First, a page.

Without an ecosystem of science-business partnerships to bring a new technology to the market, good science generated in the laboratory seldom sees the light of day as a commercial product.
Because of key partnerships, however, work by Clarkson University professor and GE chair in oil and gas systems David Mitlin on agricultural-derived carbons is an example of new science being translated into a potential commercial product.
For years, Mitlin has been working on creating new materials with state-of-the-art performance from agricultural and forestry wastes. For instance, his work on hemp fiber-derived graphene — a highly specialized and normally very expensive type of carbon — made international news in 2014.
After surveying the state of farming in the U.S. in 2015, Mitlin and chemistry doctoral student Jesse Pokrzywinski concluded that there was a glut in milk and related dairy production, according to an announcement from Clarkson. While working on a dairy farm in high school, Pokrzywinski witnessed milk being disposed rather than brought to market at a loss.
The researchers learned that this was a problem at a national level, with millions of gallons being discarded every year, the university said. Over the next two years, Mitlin and Pokrzywinski developed a process to convert milk products and other agricultural wastes into extremely high-surface area/low-density carbons to be employed for energy storage, carbon dioxide capture and other applications.
Together with a group led by assistant professor of chemistry and biomolecular science Mario Wriedt, along with staff at the Oak Ridge National Laboratory, Mitlin published a paper on the material -- titled "Unrivaled Combination of Surface Area & Pore Volume in Micelle Templated Carbon for Supercapacitor Energy Storage" -- in the Royal Society of Chemistry's Journal of Materials Chemistry A, a leading energy journal.
For a typical academic study, the publication of results is often where the journey would end. However, Clarkson is interested in translating such innovations into commercial opportunities that have the potential to economically benefit the region and society at large.
With the help of director of research and technology transfer Greg Slack, a patent was pursued, (Activated Carbons From Dairy Products, US Patent App. 15/350,834) and licensed back to Mitlin's company.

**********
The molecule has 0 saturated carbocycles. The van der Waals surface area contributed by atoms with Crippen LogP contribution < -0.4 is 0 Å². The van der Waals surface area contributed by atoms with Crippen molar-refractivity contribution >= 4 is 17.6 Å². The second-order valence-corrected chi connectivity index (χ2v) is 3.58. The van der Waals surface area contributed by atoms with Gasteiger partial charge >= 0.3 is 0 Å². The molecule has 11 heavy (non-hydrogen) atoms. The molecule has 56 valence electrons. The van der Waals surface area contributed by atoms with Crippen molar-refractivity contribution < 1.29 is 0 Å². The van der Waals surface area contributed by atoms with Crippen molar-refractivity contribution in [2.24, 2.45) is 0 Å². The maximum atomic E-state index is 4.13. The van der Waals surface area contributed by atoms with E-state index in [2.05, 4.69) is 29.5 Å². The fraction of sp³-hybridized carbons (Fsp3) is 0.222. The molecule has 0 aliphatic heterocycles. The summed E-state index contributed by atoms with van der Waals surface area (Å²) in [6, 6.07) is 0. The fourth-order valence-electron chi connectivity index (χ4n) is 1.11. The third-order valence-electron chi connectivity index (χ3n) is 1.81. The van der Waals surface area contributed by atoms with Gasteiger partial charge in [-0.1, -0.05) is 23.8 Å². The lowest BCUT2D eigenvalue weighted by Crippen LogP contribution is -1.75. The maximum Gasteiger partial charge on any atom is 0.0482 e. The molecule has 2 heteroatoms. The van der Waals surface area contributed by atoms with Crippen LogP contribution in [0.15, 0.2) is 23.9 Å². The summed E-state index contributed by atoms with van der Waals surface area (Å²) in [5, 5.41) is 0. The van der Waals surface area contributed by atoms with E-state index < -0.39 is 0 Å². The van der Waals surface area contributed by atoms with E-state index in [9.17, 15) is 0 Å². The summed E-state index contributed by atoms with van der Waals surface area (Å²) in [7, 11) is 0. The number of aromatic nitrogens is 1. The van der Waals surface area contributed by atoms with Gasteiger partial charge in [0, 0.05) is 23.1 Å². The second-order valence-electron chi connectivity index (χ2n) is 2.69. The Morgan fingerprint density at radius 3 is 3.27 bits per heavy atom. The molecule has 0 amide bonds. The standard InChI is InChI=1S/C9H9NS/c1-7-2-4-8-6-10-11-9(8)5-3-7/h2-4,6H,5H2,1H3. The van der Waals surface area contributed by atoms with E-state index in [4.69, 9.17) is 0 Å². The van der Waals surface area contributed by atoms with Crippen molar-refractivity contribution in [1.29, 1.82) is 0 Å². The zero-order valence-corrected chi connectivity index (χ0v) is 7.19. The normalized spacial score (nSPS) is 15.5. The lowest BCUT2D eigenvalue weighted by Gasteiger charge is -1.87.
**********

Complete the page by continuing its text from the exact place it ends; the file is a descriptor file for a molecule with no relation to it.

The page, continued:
Mitlin knew he could not successfully commercialize his inventions alone, however. Through some mutual connections, he partnered with Clarkson alumnus David Hessler, who has many years of experience as a serial entrepreneur, is a consultant for the New York State Energy Research & Development Authority (NYSERDA) and is active in the energy storage industry.
Hessler, who also is a board member for Clarkson's Reh Center of Entrepreneurship, knew what was needed to move the technology toward commercialization. He made sure they participated as a team in the NEXUS-NY Clean Energy Seed Accelerator, a NYSERDA-funded proof-of-concept center based in Rochester, N.Y.
Through the accelerator, Hessler and Mitlin conducted a thorough customer discovery process, interviewing nearly 100 potential customers to better understand their needs.
In the process, it became clear to the researchers that several potential markets exist for the aerogel-like materials, including fast charge-discharge energy storage devices, or supercapacitors, employed in windmills and for regenerative braking in electric vehicles; water treatment; gas separation, and as coatings.
Hessler's industry connections and Mitlin's reputation in the scientific community gave them access to business development specialists in a range of industries.
As of July, several potentially large customers are awaiting sample carbons to evaluate in their own labs. Mitlin and Hessler are performing the first pilot manufacturing runs to produce kilograms of the carbons. They hope to achieve revenue in 2018 and transition to local manufacturing shortly thereafter.